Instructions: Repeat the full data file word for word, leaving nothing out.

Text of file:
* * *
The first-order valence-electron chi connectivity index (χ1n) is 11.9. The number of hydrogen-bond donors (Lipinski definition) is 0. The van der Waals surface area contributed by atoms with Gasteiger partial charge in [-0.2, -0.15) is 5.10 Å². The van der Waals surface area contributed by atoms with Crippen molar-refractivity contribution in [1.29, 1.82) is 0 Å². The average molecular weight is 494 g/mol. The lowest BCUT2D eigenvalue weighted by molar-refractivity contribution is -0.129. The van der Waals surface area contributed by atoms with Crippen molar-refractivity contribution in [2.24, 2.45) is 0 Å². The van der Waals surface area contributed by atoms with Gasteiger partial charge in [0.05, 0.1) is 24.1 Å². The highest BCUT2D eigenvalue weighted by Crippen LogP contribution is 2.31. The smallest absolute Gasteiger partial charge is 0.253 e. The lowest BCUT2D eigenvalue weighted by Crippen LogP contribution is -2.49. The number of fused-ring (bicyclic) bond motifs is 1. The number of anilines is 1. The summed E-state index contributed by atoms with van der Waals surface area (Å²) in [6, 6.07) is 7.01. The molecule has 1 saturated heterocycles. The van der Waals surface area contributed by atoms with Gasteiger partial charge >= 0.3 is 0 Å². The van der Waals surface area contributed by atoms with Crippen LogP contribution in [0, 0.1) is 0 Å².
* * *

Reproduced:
The first-order valence-electron chi connectivity index (χ1n) is 11.9. The number of hydrogen-bond donors (Lipinski definition) is 0. The van der Waals surface area contributed by atoms with Gasteiger partial charge in [-0.2, -0.15) is 5.10 Å². The van der Waals surface area contributed by atoms with Crippen molar-refractivity contribution in [1.29, 1.82) is 0 Å². The average molecular weight is 494 g/mol. The lowest BCUT2D eigenvalue weighted by molar-refractivity contribution is -0.129. The van der Waals surface area contributed by atoms with Crippen molar-refractivity contribution in [2.24, 2.45) is 0 Å². The van der Waals surface area contributed by atoms with Gasteiger partial charge in [0.05, 0.1) is 24.1 Å². The highest BCUT2D eigenvalue weighted by Crippen LogP contribution is 2.31. The smallest absolute Gasteiger partial charge is 0.253 e. The lowest BCUT2D eigenvalue weighted by Crippen LogP contribution is -2.49. The number of fused-ring (bicyclic) bond motifs is 1. The number of anilines is 1. The summed E-state index contributed by atoms with van der Waals surface area (Å²) in [6, 6.07) is 7.01. The molecule has 1 saturated heterocycles. The van der Waals surface area contributed by atoms with Gasteiger partial charge >= 0.3 is 0 Å². The van der Waals surface area contributed by atoms with Crippen LogP contribution in [0, 0.1) is 0 Å².